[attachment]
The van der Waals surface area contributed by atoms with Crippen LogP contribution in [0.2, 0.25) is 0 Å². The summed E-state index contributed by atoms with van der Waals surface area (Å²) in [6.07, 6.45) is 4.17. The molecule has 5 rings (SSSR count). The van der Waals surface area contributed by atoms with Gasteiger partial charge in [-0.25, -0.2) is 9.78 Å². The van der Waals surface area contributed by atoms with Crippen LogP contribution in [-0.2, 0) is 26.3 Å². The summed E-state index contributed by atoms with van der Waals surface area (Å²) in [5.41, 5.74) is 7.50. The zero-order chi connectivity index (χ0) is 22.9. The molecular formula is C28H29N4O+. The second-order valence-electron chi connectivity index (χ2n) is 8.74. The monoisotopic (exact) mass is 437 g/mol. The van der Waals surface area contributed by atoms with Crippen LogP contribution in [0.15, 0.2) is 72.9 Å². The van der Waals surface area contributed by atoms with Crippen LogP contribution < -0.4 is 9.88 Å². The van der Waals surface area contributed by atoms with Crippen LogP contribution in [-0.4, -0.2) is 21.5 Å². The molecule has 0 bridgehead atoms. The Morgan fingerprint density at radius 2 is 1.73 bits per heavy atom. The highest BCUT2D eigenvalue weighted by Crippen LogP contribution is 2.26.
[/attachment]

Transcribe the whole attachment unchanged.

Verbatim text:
The van der Waals surface area contributed by atoms with Crippen LogP contribution in [0.2, 0.25) is 0 Å². The summed E-state index contributed by atoms with van der Waals surface area (Å²) in [6.07, 6.45) is 4.17. The molecule has 5 rings (SSSR count). The van der Waals surface area contributed by atoms with Gasteiger partial charge in [-0.25, -0.2) is 9.78 Å². The van der Waals surface area contributed by atoms with Crippen LogP contribution in [-0.2, 0) is 26.3 Å². The summed E-state index contributed by atoms with van der Waals surface area (Å²) in [5.41, 5.74) is 7.50. The zero-order chi connectivity index (χ0) is 22.9. The molecular formula is C28H29N4O+. The second-order valence-electron chi connectivity index (χ2n) is 8.74. The monoisotopic (exact) mass is 437 g/mol. The van der Waals surface area contributed by atoms with Crippen LogP contribution in [0.15, 0.2) is 72.9 Å². The van der Waals surface area contributed by atoms with Crippen LogP contribution < -0.4 is 9.88 Å². The van der Waals surface area contributed by atoms with Crippen LogP contribution in [-0.4, -0.2) is 21.5 Å². The molecule has 0 bridgehead atoms. The Morgan fingerprint density at radius 2 is 1.73 bits per heavy atom. The highest BCUT2D eigenvalue weighted by Crippen LogP contribution is 2.26.